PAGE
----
Creative Writing: Visited by Great Minds


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The day began like any the other but was going to have a bizarre
twist. My family and I were beginning to set the table for dinner
and all of a sudden the door bell rang. I stop in the middle of
putting the rolls on to the table and answered the door. I couldn't
believe who I saw at the steps, my good buddies, Godfrey
"Harold" Hardy, Wilhelm Weinberg, Thomas Malthus, Jean B.
Larmarck, Stephen "Jay" Gould, Charles Lyell, and good old
James Hutton. I invited them in from the cold and we began to
catch up on old times. I told them that we had a lot of food and
there was more than enough for everyone. They all joined my
family and I and they all sat down in the order they entered. My
dad, mom, little brother and I sat at the opposite ends of the
table since we weren't the guest of this gathering. Since I'm
telling the story, I guess I should give some info about the 6
guests. My first buddy, Godfrey "Harold" Hardy is a prominent
English professor, known for his achievements in number theory
and mathematical analysis. Non-mathematicians usually know
him for his essay, "A Mathematician's Apology" and the Hardy-
Weinberg principle, which helped him earn several honors in his
lifetime. Hardy's partner in crime, Wilmelm Weinberg, is a
German physician who helped Hardy formulate the Hardy-
Weinberg’s principle. Next, Thomas Malthus, a British Economist,
is the creator of the theory on the Principle of Population and
wrote an essay based on this theory. Next, Jean B. Larmarck, the
French botanist and invertebrate zoologist who formulated one of
the earliest theories of evolution. Stephen "Jay" Gould, an
American paleontologist, evolutionary biologist, and historian
of science. He is also one of the most influential and widely read
writers of popular science of our generation. Last but not least,
my favorite buddy (don't tell the others), James Hutton is a great
Scottish geologist, noted for formulating uniformitarianism and
the Plutonist School. He is also considered by many (including
me), the father of modern geology . The dinner started off with a
bang and everybody was enjoying the delicious meal. The only
thing you could hear was "Pass the rolls", "Pass the chicken",
and "Pass the peas". But the room became silent and the dinner
went downhill from there. When Larmarck began a discussion
about Darwin and how he agreed with his theories of evolution

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and natural selection. But before he could finish his sentence,
Hutton cut Larmarck off and said that his theory of uniformitar-
ianism was the only possible explanation of how we came to
be. My mom went back into the kitchen and brought some more
hot rolls to the table. Soon the argument died down and I asked
Hardy, "How he and Weinberg formulated the Hardy-Weinberg
theory ? ". Hardy began the story of how he studied other
scientist's work and spent countless hours on the formula. He
also mentioned that Weinberg only spent a few measly hours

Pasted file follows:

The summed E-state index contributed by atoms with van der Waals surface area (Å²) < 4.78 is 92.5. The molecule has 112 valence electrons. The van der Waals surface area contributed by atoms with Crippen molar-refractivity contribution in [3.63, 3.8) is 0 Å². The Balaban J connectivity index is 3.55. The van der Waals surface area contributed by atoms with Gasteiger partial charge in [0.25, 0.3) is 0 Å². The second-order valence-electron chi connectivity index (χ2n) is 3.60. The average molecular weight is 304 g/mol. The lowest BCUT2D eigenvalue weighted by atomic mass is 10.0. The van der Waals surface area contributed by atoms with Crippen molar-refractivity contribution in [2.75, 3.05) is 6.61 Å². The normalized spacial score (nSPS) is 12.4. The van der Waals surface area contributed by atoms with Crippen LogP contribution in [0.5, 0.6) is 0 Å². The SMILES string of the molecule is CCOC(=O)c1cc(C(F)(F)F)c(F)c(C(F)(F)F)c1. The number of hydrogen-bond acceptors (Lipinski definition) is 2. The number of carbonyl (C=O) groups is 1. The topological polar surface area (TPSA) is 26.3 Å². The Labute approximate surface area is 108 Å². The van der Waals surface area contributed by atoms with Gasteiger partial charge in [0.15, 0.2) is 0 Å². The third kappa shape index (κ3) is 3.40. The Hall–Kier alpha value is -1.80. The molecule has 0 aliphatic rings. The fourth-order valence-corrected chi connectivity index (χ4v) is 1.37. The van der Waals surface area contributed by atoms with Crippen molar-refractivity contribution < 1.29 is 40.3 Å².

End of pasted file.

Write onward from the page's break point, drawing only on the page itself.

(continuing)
on the formula, which actually didn't help in the long run.
Weinberg got up in an anger rage and began to run towards
Hardy and throw a blow, which knocked Hardy to the floor.
My dad and brother broke up the senseless fight and helped
Hardy get situated (he got knocked out). Gould thought it would
be best to bring up another discussion and why not talk about
his theory, punctuated equilibrium. My mom know this would
probably cause another disagreement and said the dessert
was ready to be served. Gould felt rudely interrupted and
continued with his discussion. He stated that the appearance
of a new species occurred suddenly and without continuous slow
accretion of tiny variations. Old Jamesy felt that his theory
was begin undermined and that he should have a say so. But
before he could say a word, my mom brought out the prettiest
peach cobbler anyone has ever seen. The aroma itself cut
everyone thoughts to 5 simple words, "Can I have some,
please ? ". Everyone was served some of the peach
cobbler but as soon as all the guest were getting ready
to head out, the door bell rang for the second time that
night. You would never believe who was at the door ?
The influential and powerful, Oprah Winfrey, came with
a shocking announcement that she would place one of the
guest's book (when written) on the Oprah Book Club. If
you don't know by now, if you are placed on the Oprah
Book Club, your book is almost automatically deemed a
best-seller. But the only catch was that I would have to
choose the lucky writer. The only way I would be able to
choose in a fair manner, was to put 6 numbers in a hat and
let them chose. The one who got the highest number was
the winner. After everyone choose, Thomas Malthus was the
winner with the lucky number "6". Oprah gave Malthus here
assistant’s number, and told him to contact her on Friday. I
thought the others would be upset and jealous but they
were happy and wished Malthus the best. Everyone put on their
coats and walked to the door. They thanked my family and me
for being great host and hostess. They all hopped into their cars
and drove off into the night. My mom was trying to get Oprah's
cell phone number, so they could go out some day but she
wasn't as luck as Malthus that night and didn't get her number.
Oprah told us thank you and hoped we had a good night. My
brother and I cleared the table and that was the end of the
interesting dinner.


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